biorefinery; territorial metabolism; life cycle assessment; biogas; multi-criteria decision assessment; bioplastic; polyhydroxyalkanoates; agricultural residues

1. Introduction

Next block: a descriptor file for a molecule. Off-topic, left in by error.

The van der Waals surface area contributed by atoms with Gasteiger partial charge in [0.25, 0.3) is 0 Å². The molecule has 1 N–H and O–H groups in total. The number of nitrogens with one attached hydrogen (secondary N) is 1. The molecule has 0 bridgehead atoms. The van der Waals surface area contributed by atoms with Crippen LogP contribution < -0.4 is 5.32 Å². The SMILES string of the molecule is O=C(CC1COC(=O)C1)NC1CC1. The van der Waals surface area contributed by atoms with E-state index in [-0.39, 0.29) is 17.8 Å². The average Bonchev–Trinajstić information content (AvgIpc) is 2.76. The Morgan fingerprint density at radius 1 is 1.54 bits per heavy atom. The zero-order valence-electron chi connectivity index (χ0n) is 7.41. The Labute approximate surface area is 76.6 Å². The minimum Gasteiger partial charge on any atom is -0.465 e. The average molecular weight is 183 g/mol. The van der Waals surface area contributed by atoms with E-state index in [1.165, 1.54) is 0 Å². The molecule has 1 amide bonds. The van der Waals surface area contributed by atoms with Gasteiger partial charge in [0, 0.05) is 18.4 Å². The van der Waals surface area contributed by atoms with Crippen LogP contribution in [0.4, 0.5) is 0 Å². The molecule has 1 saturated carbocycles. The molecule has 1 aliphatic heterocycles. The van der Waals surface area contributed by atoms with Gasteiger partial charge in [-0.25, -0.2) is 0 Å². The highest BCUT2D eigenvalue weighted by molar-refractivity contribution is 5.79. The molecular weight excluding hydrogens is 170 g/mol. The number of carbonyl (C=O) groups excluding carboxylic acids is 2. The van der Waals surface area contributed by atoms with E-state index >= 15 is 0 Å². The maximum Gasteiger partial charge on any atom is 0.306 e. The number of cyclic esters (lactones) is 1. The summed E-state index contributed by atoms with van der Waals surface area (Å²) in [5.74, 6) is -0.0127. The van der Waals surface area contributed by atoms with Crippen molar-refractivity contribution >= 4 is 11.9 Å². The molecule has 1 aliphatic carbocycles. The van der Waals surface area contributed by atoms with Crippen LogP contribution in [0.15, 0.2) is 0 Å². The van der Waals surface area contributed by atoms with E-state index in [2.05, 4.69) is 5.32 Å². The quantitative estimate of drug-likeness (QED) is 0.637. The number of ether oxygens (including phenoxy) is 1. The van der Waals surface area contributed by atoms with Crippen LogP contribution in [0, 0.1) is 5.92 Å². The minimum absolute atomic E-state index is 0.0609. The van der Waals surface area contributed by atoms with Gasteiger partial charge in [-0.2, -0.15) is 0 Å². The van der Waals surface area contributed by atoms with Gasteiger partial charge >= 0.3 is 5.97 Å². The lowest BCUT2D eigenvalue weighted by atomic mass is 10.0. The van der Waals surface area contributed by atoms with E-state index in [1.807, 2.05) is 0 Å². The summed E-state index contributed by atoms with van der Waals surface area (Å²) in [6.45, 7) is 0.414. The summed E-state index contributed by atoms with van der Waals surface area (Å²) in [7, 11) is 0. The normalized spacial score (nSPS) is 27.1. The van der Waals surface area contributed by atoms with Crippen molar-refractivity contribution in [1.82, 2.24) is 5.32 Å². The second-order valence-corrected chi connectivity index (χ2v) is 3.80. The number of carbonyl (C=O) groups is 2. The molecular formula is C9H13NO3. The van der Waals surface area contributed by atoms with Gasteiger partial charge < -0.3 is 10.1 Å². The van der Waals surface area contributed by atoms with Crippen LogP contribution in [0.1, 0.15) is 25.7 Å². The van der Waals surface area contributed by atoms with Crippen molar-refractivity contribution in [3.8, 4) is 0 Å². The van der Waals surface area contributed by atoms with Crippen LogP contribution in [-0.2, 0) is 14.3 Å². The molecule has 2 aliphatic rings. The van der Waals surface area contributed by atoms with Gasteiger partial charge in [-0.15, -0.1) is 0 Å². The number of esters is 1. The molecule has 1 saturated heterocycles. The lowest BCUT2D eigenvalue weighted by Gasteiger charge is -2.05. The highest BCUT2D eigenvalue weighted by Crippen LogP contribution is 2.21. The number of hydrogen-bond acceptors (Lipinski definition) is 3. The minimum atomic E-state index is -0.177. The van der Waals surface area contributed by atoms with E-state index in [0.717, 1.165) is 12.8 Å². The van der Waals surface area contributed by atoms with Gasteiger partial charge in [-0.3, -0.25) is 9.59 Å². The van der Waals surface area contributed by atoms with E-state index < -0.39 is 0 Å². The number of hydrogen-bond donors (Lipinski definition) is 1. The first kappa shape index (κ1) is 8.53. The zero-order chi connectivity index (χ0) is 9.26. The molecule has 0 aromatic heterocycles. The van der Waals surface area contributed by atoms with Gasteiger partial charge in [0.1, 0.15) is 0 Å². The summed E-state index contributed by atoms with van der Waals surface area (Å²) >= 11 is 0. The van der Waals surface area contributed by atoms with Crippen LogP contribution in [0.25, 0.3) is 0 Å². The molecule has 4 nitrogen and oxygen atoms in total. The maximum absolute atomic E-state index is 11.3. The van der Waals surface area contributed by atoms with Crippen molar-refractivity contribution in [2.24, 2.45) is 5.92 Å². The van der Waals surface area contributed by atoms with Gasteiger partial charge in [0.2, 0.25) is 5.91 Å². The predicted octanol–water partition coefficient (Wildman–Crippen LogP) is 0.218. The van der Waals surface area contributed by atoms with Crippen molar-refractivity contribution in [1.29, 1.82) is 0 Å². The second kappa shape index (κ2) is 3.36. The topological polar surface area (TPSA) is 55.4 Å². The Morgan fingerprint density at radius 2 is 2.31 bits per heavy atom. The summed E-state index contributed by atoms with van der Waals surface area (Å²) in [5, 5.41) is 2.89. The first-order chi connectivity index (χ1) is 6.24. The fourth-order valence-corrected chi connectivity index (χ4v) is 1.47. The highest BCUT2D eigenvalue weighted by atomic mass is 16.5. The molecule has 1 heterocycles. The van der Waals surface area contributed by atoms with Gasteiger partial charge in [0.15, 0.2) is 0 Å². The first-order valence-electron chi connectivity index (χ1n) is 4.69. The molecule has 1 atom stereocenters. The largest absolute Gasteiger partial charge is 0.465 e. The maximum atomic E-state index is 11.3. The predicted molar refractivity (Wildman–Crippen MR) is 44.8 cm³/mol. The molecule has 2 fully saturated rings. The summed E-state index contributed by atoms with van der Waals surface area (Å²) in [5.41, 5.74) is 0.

Life cycle assessment (LCA) is a tool designed to quantify the environmental impact potential of products and services [1]. Recent advances in the field of LCA, such as the inclusion of temporal dynamism [2] and the coupling of LCA to urban metabolism [3] increase the applicability of the LCA methodology. Dynamism in LCA allows for the quantification of impacts while taking into consideration changing background and foreground systems, e.g., amounts of renewable and fossil energy sources in the electrical energy mix of a specific location in the background, and improvement to processing technologies in the foreground. On the other hand, coupling urban metabolism to LCA allows for large-scale assessments that better predict large-scale consequences of implementing a change at regional scale. These advances are an especially important input that can help guide the transition into a sustainable bioeconomy, as they allow for prospective studies. LCA of production systems/technologies, such as various agricultural productions, e.g., wine, cereal, and meat, can benefit from applying some of the new developments, since the large inputs and outputs to these systems, most likely, will have great environmental implications when changes to the production are implemented.